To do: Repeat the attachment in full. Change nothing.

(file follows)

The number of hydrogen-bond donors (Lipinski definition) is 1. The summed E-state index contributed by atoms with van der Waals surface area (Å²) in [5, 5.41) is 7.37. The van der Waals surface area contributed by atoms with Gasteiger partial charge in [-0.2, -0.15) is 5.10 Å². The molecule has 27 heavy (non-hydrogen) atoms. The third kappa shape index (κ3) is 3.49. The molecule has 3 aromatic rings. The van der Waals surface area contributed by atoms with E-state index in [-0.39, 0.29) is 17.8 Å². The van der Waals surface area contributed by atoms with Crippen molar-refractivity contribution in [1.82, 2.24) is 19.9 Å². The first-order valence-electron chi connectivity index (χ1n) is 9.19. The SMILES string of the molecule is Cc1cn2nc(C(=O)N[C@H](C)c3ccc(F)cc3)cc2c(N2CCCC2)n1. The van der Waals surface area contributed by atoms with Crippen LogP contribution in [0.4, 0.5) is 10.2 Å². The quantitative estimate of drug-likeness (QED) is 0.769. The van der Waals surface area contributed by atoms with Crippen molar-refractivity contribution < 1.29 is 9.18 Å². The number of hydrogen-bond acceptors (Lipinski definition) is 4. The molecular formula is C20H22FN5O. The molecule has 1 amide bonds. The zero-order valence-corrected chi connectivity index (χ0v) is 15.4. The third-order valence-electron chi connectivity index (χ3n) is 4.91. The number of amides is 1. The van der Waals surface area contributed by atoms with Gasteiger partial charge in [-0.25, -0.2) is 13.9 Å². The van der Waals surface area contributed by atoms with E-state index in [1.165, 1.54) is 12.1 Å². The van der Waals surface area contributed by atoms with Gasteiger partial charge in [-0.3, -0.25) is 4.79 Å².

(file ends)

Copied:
The number of hydrogen-bond donors (Lipinski definition) is 1. The summed E-state index contributed by atoms with van der Waals surface area (Å²) in [5, 5.41) is 7.37. The van der Waals surface area contributed by atoms with Gasteiger partial charge in [-0.2, -0.15) is 5.10 Å². The molecule has 27 heavy (non-hydrogen) atoms. The third kappa shape index (κ3) is 3.49. The molecule has 3 aromatic rings. The van der Waals surface area contributed by atoms with E-state index in [-0.39, 0.29) is 17.8 Å². The van der Waals surface area contributed by atoms with Crippen molar-refractivity contribution in [1.82, 2.24) is 19.9 Å². The first-order valence-electron chi connectivity index (χ1n) is 9.19. The SMILES string of the molecule is Cc1cn2nc(C(=O)N[C@H](C)c3ccc(F)cc3)cc2c(N2CCCC2)n1. The van der Waals surface area contributed by atoms with Crippen LogP contribution in [0.4, 0.5) is 10.2 Å². The quantitative estimate of drug-likeness (QED) is 0.769. The van der Waals surface area contributed by atoms with Crippen molar-refractivity contribution < 1.29 is 9.18 Å². The number of hydrogen-bond acceptors (Lipinski definition) is 4. The molecular formula is C20H22FN5O. The molecule has 1 amide bonds. The zero-order valence-corrected chi connectivity index (χ0v) is 15.4. The third-order valence-electron chi connectivity index (χ3n) is 4.91. The number of amides is 1. The van der Waals surface area contributed by atoms with Gasteiger partial charge in [-0.25, -0.2) is 13.9 Å². The van der Waals surface area contributed by atoms with E-state index in [1.165, 1.54) is 12.1 Å². The van der Waals surface area contributed by atoms with Gasteiger partial charge in [-0.3, -0.25) is 4.79 Å².